If you are considering filing for bankruptcy in California, you may be concerned that you will lose your home, vehicles, and even your cell phone. Applicants who file for bankruptcy can claim a certain number of exemptions. In other words, when you file for bankruptcy, you will not be expected to surrender all of your property and assets during the process. Bankruptcy exemptions allow a debtor to keep property they otherwise had to sell to pay creditors. A bankruptcy attorney can help you determine which exemptions will benefit you the most in your case.
Chapter 7 vs. Chapter 13 Exemptions
Before we delve into the different types of bankruptcy exemptions, it is important to understand the differences between Chapter 7 and Chapter 13 bankruptcies. These are the two most common forms of bankruptcy, and the exemption process is different for each of them. In a Chapter 7 bankruptcy, the applicant must liquidate all their assets and property to pay off their debt. In a Chapter 13 Bankruptcy, the individual can create a repayment plan and make monthly payments to the bankruptcy trustee overseeing their case. They can maintain their property and assets while they make payments.
Chapter 7 bankruptcies are ideal for people who cannot make monthly payments to repay their debt. However, your home, vehicles, and other property are subject to seizure by creditors for repayment. Chapter 7 exemptions protect property by keeping it out of the liquidation process. The amount of property you can exempt in a Chapter 7 bankruptcy is based on multiple factors, including the magnitude of debt you owe and the property’s value.
In a Chapter 13 bankruptcy, exemptions play a different but equally important role. You will be able to keep your property and assets in a Chapter 13 bankruptcy. Exemptions serve to protect the value of certain pieces of property from being included in your total repayment amount. Exemptions will allow you to pay off a lower amount than you would have otherwise. These exemptions help make monthly payments more manageable.
California Residency Requirements for Exemptions
To file for bankruptcy in California and use California exemptions, you will need to meet the residency requirements. You will need to show that you have lived in California continuously for at least two years before you submitted your petition for bankruptcy. If you have lived in more than one state during the previous two years, we recommend discussing your case with a bankruptcy attorney to learn how you can maximize your exemptions.
Federal Exemptions Not Allowed in California
There are numerous differences between California and federal exemptions. Some states allow others to choose between using federal or state exemptions. In California, you are required to only use state exemptions. You do not have the option to use federal exemptions, even if you wanted to. California does allow debtors to choose between two different types of exemptions, however.
California Bankruptcy Exemptions
California is the only state that offers bankruptcy filers two different sets of exemptions. You can only choose one set, however. The first set is called the “904 Exemptions,” and are usually beneficial for those who have significant home equity. The second set is called the “703 Exemptions.” The 703 Exemptions give applicants a “wildcard exemption.” If you do not own any real property, or you do not have significant home equity, the wild-card exemption will probably be more beneficial for you.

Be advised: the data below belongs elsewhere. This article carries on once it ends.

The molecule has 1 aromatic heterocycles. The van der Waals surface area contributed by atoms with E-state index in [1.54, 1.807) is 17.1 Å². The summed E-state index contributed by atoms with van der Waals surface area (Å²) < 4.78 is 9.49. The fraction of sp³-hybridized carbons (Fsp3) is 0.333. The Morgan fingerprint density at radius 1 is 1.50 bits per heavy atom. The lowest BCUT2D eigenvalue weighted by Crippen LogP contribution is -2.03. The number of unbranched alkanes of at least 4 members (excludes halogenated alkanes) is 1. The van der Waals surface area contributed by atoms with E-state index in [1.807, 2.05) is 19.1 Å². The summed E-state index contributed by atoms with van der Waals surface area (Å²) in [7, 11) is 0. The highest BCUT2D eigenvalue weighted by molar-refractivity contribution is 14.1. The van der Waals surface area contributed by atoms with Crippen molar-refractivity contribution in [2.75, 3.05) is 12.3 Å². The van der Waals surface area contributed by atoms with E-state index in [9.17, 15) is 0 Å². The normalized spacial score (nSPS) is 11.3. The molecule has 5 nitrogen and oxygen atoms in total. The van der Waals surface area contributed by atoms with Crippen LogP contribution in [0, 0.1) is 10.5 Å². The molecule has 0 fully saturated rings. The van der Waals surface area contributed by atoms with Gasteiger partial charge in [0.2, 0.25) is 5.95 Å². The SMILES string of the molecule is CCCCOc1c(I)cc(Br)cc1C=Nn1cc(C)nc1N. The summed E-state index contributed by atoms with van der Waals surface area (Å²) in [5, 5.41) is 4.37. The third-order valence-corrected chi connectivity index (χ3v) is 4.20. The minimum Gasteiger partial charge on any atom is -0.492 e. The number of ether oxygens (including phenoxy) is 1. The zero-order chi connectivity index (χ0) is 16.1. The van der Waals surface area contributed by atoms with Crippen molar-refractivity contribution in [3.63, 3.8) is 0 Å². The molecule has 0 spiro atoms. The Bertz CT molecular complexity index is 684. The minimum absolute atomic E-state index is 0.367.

In this case, property will generally be exempt up to a certain dollar amount. Some states allow a married couple who filed jointly for bankruptcy to double their exemption amounts. Unfortunately, in California, spouses usually cannot double bankruptcy exemptions, but there are a few exceptions you can discuss with your attorney.
The homestead exemption is available under the 704 Exemptions. Debtors can protect from $300,000 to $600,000 of equity in their home, depending on the location of their home. Previously, the homestead exemption had a baseline of $75,000. Under a new law, passed in 2020, the exemption has been increased to $300,000. The exemption can be as high as $600,000 when the median sale price of homes in the county in which the house is located is high. The exemption amount can also be adjusted every year for inflation.
Motor Vehicle Exemption
An individual can exempt up to $3,325, combined, for all vehicles.
Household Furnishings, Apparent, and Personal Effects
Household furnishings, apparel, or personal effects are exempt when they are “ordinarily and reasonably necessary to, and personally used or procured for use by, the judgment debtor and members of the judgment debtor’s family at the judgment debtor’s principal place of residence.”
When an item does not meet that standard because it is not ordinarily found in a household or has extraordinary value, the debtor may not exempt it. For example, if the debtor has an antique writing desk valued at $50,000, he or she would not be able to exempt that item. However, if the desk is a family heirloom, the debtor could be exempt from $8,725. Similarly, if a debtor has a television and gaming system worth tens of thousands of dollars, that system would probably not be exempt.
Lawmakers understand how important it is for people to provide for themselves and retirement. For that reason, public and private retirement accounts, pensions, and annuities are exempt from bankruptcy. Likewise, life insurance policies that have not matured are entirely exempt. The loan value of these policies is only exempt up to $13,975.
Anything that does not fit into another exemption category or exceeds the maximum exemption amount in that category can be exempted through the wild card exemption. The wildcard exemption is up to $1,550, plus any unused homestead exemption amount, adding up to $30,825 for single debtors.
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